Thursday, May 19, 2011

Red Flags

When I was pregnant with Jack, we had our red flag.  At our 20th week ultrasound the radiologist noted that Jack had a "dilated renal pelvis".  This seemed like an odd comment given that everything about his little body, including his kidneys measured within normal range.  The recommendation was to follow-up with a ultra sound of the baby's kidneys to make sure they were functioning properly at 6 weeks.  I just about fell out of my seat in my practitioner's office when she casually pulled a file from somewhere and informed me that one marker like this could indicate Down Syndrome.  Before my stomach could come back up from the pit, she started talking to me about my options of terminating the pregnancy.  Upset is not an accurate word to describe how I felt.  Surprised.  Angry.  Outraged.  Hurt.  Terrified.  No.

Later, I remember coming up the stairs of our house to tell Rob about my appointment.  I burst into tears and remember saying how I couldn't handle something like this on top of my Dad's new and fatal diagnosis of Pancreatic Cancer.  So, we convinced ourselves that she was making too big of a leap.  That this simply wasn't the case and I pushed it to the furthest corner of my mind.  I requested a second ultrasound but since I did not want put the baby at risk by doing an amniocentesis  there was no way to know concretely whether he had Down Syndrome or not until Jack arrived.  They did look for some of the soft markers such as heart defects and larger spacing between the lobes of the brain but nothing really stood out.   Somehow, I think I knew.  Every time I would look at the ultrasound photo on the fridge, a worry would stir within me an I would pray.  Please God, let the baby be okay.  Don't let him have Down Syndrome.  Can a person hold their breath for 20 weeks?

Jack ultrasound 2

Maybe for 18. Jack was born 2 weeks early at 11 pm after I had laboured for 2 days.  He was born at home as was Levi.  There is only one word to describe Jack's arrival into the world:  beautiful.  I remember pulling him to me only moments after he was born and looking into his wide, dark eyes.  He was a strong nurser from the start.

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A flash of recognition hit me it seemed like I stopped breathing.  As the midwives took him away to do their examination of him, I could hear them talking quietly amongst themselves.  Rob and my sister-friend where with me and I wanted so badly to ask them if they had seen it too.  Did they glimpse the secret Jack had been keeping from all of us?  But I was afraid that if I voiced the question than my worst fear would become a reality.  Then they approached me with serious faces and gently expressed their suspicions that Jack indeed had Down Syndrome...wide eyes, lower ears, deep crease in the palm, spaced big toe.  These things all seem so superficially unimportant, don't they?  Before they could finish, the tears came as a wave splashed from my heart to my head and I remember saying "I know already, I know".  I knew the moment I laid eyes on him. You look so much like Jasmine when she was born, but isn't there something more in your eyes, in your tiny nose?  Jack was a beautiful baby.  Blond fuzz on his body and head, chubby fingers, ruddy cheeks.  I am told that people with Down Syndrome often look more like their families than other people with Down Syndrome.  With Jack this is very true.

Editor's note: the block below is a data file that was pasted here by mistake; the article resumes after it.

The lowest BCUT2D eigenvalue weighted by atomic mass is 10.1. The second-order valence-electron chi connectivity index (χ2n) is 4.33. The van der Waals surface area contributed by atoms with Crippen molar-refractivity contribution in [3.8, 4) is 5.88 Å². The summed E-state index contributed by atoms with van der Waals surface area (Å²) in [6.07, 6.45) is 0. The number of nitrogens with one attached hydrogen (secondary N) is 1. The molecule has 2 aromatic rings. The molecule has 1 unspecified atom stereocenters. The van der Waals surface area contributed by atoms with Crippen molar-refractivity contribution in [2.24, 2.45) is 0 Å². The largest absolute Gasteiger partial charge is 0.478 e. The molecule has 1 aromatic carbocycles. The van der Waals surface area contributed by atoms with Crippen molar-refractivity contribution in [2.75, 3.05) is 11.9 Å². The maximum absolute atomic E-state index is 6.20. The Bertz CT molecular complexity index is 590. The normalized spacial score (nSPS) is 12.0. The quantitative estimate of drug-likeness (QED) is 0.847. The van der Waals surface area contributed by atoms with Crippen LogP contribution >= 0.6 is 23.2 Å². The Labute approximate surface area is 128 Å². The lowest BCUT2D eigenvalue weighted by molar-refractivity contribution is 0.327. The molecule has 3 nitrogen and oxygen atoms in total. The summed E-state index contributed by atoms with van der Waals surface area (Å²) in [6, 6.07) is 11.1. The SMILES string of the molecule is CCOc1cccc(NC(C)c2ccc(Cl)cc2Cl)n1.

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How wonderful triumph and the exhilaration of meeting Jack for the first time can coexist with such heart-break and fear, I will never understand.   And so began a long period of mourning and celebrating this child I love fiercely but wanting so desperately for it to be different.  I prayed over and over for God to do a miracle and to take the Down Syndrome away.  It wasn't fair for Jack to come into the world with such a heavy label and a long list of things that were wrong with him.  The clearest thoughts that defined this time were:

This wasn't supposed to happen.

I do not think I am strong enough to do this.

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Somehow, Jack coaxed me out of the corner with his gentle yet firm grip on life and desire to be loved.  God gave me strength to move through this day and the ones that followed.  My thoughts became: He is so beautiful.  He is mine. Yes.  How do I go on from here?

I know that this leaves the story hanging but I think I will leave this post here and carry on tomorrow with the rest.  Please bear with me.



Anonymous said...

Yes we will bear with you, and prayl with you and for you all and praise with you too Jenn. love, Joyce

Faith said...

Jenn, I didn't know this part of the story - I knew you had put out of your mind the early indications, and I always thought that you had had an hour with Jack before hearing those words that felt so heavy. I didn't know they had been in your mind so long. You looked so incredibly strong when I stopped by the evening you were in labour!
I remember when Rob called me in the morning to tell me about my new nephew! When he told me about the DS, my first reaction was "Really?! That's wonderful!" I never really knew why, maybe because I had experienced Janelle's unbelievable sparkle. When I read some of the stories on the blog you posted on Mother's Day it made more sense. So many people found a gift inside the experince of having a child with DS - a gift that often took more understanding to recognize. I am so enjoying hearing the story of the gift of Jack - because it's our gift too, and understanding all of this makes all of our lives make more sense.

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